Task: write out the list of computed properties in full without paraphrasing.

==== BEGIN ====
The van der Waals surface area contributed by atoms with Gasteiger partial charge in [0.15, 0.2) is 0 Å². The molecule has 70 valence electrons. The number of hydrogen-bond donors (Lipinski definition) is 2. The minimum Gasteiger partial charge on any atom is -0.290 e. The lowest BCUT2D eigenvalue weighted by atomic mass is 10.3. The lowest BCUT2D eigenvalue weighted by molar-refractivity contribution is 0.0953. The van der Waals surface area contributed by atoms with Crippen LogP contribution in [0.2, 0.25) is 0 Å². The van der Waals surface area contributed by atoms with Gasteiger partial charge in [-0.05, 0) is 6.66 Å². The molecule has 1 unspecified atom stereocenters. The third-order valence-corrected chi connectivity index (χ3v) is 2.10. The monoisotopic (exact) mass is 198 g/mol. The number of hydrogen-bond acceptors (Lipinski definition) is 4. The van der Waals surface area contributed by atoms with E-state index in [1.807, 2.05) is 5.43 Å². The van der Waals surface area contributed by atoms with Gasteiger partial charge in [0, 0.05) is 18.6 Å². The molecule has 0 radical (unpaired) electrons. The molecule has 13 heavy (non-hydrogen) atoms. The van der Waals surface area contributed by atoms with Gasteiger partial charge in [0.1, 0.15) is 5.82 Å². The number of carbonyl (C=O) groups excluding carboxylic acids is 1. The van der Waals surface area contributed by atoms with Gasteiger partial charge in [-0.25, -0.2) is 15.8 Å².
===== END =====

The van der Waals surface area contributed by atoms with Gasteiger partial charge in [0.15, 0.2) is 0 Å². The molecule has 70 valence electrons. The number of hydrogen-bond donors (Lipinski definition) is 2. The minimum Gasteiger partial charge on any atom is -0.290 e. The lowest BCUT2D eigenvalue weighted by atomic mass is 10.3. The lowest BCUT2D eigenvalue weighted by molar-refractivity contribution is 0.0953. The van der Waals surface area contributed by atoms with Crippen LogP contribution in [0.2, 0.25) is 0 Å². The van der Waals surface area contributed by atoms with Gasteiger partial charge in [-0.05, 0) is 6.66 Å². The molecule has 1 unspecified atom stereocenters. The third-order valence-corrected chi connectivity index (χ3v) is 2.10. The monoisotopic (exact) mass is 198 g/mol. The number of hydrogen-bond acceptors (Lipinski definition) is 4. The van der Waals surface area contributed by atoms with E-state index in [1.807, 2.05) is 5.43 Å². The van der Waals surface area contributed by atoms with Gasteiger partial charge in [0, 0.05) is 18.6 Å². The molecule has 0 radical (unpaired) electrons. The molecule has 13 heavy (non-hydrogen) atoms. The van der Waals surface area contributed by atoms with Gasteiger partial charge in [0.1, 0.15) is 5.82 Å². The number of carbonyl (C=O) groups excluding carboxylic acids is 1. The van der Waals surface area contributed by atoms with Gasteiger partial charge in [-0.25, -0.2) is 15.8 Å².